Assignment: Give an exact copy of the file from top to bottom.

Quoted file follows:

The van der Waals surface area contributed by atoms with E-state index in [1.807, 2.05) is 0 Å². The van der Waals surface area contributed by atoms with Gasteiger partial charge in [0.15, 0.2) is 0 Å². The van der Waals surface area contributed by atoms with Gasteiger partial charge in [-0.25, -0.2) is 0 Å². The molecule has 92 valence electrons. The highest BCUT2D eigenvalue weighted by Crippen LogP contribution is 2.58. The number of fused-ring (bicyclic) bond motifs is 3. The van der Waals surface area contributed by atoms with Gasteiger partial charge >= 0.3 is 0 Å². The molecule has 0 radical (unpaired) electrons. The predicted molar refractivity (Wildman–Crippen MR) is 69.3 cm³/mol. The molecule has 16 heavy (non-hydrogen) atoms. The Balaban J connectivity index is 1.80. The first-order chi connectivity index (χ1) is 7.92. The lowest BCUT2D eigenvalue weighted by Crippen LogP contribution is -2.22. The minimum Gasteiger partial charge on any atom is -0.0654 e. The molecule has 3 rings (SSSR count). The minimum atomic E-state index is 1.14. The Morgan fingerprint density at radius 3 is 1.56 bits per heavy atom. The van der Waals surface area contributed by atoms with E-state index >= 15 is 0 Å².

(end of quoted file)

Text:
The van der Waals surface area contributed by atoms with E-state index in [1.807, 2.05) is 0 Å². The van der Waals surface area contributed by atoms with Gasteiger partial charge in [0.15, 0.2) is 0 Å². The van der Waals surface area contributed by atoms with Gasteiger partial charge in [-0.25, -0.2) is 0 Å². The molecule has 92 valence electrons. The highest BCUT2D eigenvalue weighted by Crippen LogP contribution is 2.58. The number of fused-ring (bicyclic) bond motifs is 3. The van der Waals surface area contributed by atoms with Gasteiger partial charge >= 0.3 is 0 Å². The molecule has 0 radical (unpaired) electrons. The predicted molar refractivity (Wildman–Crippen MR) is 69.3 cm³/mol. The molecule has 16 heavy (non-hydrogen) atoms. The Balaban J connectivity index is 1.80. The first-order chi connectivity index (χ1) is 7.92. The lowest BCUT2D eigenvalue weighted by Crippen LogP contribution is -2.22. The minimum Gasteiger partial charge on any atom is -0.0654 e. The molecule has 3 rings (SSSR count). The minimum atomic E-state index is 1.14. The Morgan fingerprint density at radius 3 is 1.56 bits per heavy atom. The van der Waals surface area contributed by atoms with E-state index >= 15 is 0 Å².